The Exploding Pumpkin and Other Fun Fall Science Experiments

The Exploding Pumpkin and Other Fun Fall Science Experiments

Read Time: 5 minutes

Summer is officially over, but that doesn’t mean the fun has to stop — and science experiments are almost always guaranteed to be fun. If you’re tired of the baking soda volcano, here are some fun fall science experiments that kids can do with an adult or under adult supervision. We’ve even got some tips on exploding pumpkins, but you’ll have to wait until the end of the article to see that one!

Pumpkin-Cano!

OK, we get that you’re tired of the basic baking soda volcano — but why not turn your pumpkins into miniature pumpkin-canos?

This is easier with tiny pumpkins, but if you’ve got enough baking soda and white vinegar, you can easily turn a full-sized carving pumpkin into a volcano.

Ingredients:

  • Baking soda
  • White vinegar
  • Food coloring (optional)
  • Pumpkins

Cut the top off of your mini-pumpkin and clean out the interior, just like you would if you were planning on carving it. Fill it about halfway with white vinegar, then dump in some baking soda and watch the fun begin. If you are handy with a knife, carve a face on the pumpkin, add the vinegar and baking soda, and put the lid back on. You can watch its face leak all over the table.

This is an experiment your kids can do on their own. Just make sure an adult handles the carving.

Pumpkin Slime

Slime is one of the most popular science experiments these days. With some white glue, borax and contact lens cleaning solution, your kids can make their very own slime. Why not give it a fall twist and make some pumpkin slime instead?

Ingredients

  • Baking pumpkin, small
  • Liquid starch
  • Clear Elmers Glue
  • Water
  • Knife, spoon, etc.

Start by cutting off the top of the pumpkin and removing all the loose seeds and guts. You don’t want to take out all the guts — just enough that you can incorporate the rest into the slime. Mix half a cup of water with half a cup of the clear glue and stir to combine. Pour that directly into your pumpkin.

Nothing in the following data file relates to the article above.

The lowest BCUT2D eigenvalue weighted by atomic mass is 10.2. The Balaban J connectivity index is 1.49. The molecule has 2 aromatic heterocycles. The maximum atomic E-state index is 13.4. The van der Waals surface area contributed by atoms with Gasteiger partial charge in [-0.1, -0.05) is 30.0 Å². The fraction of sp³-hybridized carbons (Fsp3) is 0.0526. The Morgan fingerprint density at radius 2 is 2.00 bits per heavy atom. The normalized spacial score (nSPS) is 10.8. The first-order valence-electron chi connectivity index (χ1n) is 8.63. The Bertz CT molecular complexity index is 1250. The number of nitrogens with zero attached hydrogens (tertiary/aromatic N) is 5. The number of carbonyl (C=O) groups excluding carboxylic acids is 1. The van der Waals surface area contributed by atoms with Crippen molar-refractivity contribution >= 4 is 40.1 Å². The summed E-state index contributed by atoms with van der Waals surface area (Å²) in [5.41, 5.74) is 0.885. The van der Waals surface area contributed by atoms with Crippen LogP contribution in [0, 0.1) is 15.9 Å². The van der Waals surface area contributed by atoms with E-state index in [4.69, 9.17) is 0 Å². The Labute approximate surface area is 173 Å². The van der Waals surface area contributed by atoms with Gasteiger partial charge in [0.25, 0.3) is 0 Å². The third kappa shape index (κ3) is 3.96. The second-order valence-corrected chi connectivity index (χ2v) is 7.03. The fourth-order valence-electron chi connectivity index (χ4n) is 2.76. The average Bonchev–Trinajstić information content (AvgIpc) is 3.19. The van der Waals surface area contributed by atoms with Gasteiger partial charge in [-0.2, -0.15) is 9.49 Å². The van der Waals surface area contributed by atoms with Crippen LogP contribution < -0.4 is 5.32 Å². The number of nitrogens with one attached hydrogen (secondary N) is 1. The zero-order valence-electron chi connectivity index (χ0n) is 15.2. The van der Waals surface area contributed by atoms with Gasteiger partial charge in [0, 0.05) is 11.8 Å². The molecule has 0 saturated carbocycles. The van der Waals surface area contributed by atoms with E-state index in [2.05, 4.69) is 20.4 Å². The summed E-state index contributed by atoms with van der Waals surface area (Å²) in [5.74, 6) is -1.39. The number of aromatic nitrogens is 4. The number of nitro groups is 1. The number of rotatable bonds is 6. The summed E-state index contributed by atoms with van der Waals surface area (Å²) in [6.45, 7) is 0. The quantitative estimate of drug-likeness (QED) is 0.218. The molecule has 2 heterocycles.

Now it gets messy. Add half a cup of liquid starch to your pumpkin and start mixing. Encourage your kids to get their hands in there, because the more you mix, the more slime-like the mixture will become. Once it starts to congeal, your kids can pull the pumpkin slime out and play with it. It probably won’t last long, considering the fact that it’s mixed with organic materials, but it can be a fun afternoon project nonetheless.

Pumpkin-Ception

If your kids like getting dirty, this can be a great experiment — growing a pumpkin inside another pumpkin! You can do this with big pumpkins or small ones, depending on what you have available.

You will need:

  • Pumpkins, any size
  • Soil
  • Pumpkin seeds

Cut the top off of your pumpkins and clean them out enough that you can fill them with soil. You don’t have to remove all the guts — anything left will serve as fertilizer — but you might want to remove most of the seeds to keep the plants from overcrowding one another. Fill the pumpkin with soil and plant your seeds. Make sure you water them regularly.

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Once you see roots appearing, simply plant the entire thing in your yard or flower bed, as long as there is enough room for the vines to grow. The pumpkin planter will provide nutrients for the new seeds as it decomposes.

While getting the plants started in September or October when they start appearing in stores can be a great fall science experiment, chances are your plants won’t survive the winter. If you want to grow pumpkins that you’ll be able to harvest, you’ll want to do this experiment in June or July. Pumpkins take 100 days to mature and prefer cooler end-of-summer or fall weather. You’ll want to plant them so you can harvest before the first frost, which might vary depending on where you’re located.